Simultaneously, you can take note of the members’ general sentiment of the industry, their pain points, and their desired remedies. Those are incredibly important data to gather. It may even help you shape a product led growth strategy to entice new customers through the solutions you provide and improve your customer retention rate in the future.
After building some credibility, make your pitch. Encourage your audience to try your software by solving their difficulties.
Remember to ask for user adoption feedback. While most of your early adopters may not participate, some might. Especially if they see the potential of your SaaS product that could help their company’s growth.
Immersion in online networks to locate early adopters takes time and effort, but it pays off. It also has low customer acquisition cost, so it’s a wise decision to invest in social media marketing to attract your ideal customers.
Only a few alternative sites can deliver premium users eager to adopt your program and provide valuable input before a full launch.
Connect Through Early Adopter Channels
Additionally, we advise IT or SaaS entrepreneurs to leverage specialized channels that connect breakthrough solutions with early adopters.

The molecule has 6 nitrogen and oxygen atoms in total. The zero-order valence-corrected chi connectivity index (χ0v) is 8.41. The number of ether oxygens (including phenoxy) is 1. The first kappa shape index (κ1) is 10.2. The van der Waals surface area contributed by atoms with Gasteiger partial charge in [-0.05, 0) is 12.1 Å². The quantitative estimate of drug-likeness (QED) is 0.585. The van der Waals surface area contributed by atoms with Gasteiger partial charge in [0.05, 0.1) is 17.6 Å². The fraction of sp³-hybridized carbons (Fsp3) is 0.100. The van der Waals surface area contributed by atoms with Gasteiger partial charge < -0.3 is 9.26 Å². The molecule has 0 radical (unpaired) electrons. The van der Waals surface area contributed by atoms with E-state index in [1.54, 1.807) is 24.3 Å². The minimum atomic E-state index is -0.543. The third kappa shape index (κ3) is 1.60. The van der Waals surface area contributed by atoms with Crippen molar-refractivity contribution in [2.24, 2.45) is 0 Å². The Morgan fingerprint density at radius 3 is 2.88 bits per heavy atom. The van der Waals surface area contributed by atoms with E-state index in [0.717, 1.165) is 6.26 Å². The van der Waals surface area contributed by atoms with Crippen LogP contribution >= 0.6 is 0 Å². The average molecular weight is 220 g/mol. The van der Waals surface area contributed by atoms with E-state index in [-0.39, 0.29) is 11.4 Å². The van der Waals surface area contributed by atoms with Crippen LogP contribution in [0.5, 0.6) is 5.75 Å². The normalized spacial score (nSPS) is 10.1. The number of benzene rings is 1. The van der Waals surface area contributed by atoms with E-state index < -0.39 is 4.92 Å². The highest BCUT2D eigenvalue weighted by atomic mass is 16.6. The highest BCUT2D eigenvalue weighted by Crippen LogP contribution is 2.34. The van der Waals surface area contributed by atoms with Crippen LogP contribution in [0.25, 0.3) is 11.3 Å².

Indie Hackers, Angellist, Hackernews, and Product Hunt are a few examples.
Promote your SaaS company on these platforms by posting a pitch with videos, photographs, links, and special offers. These should focus on your potential client’s pain points and how your solution could address those pain points.
Offering limited but free advanced services is a great way to get your initial clients.
Early adopter channels are a fantastic tool for SME SaaS firms offering B2B or B2C solutions. They attract techies and software users eager to check out a new product, even if they are still in their beta phase.
Generating a following for your product is no easy task. It takes time and energy, and you only gain a few early adopters out of hundreds of followers.
As such, getting influencers involved is a quick way to build an army of fans and early adopters. Influencers share three traits:
- They are gurus.
- They have big, like-minded audiences.
- They can influence their followers’ opinions (to some extent).
Influencers can expose your solution to large audiences of potential customers.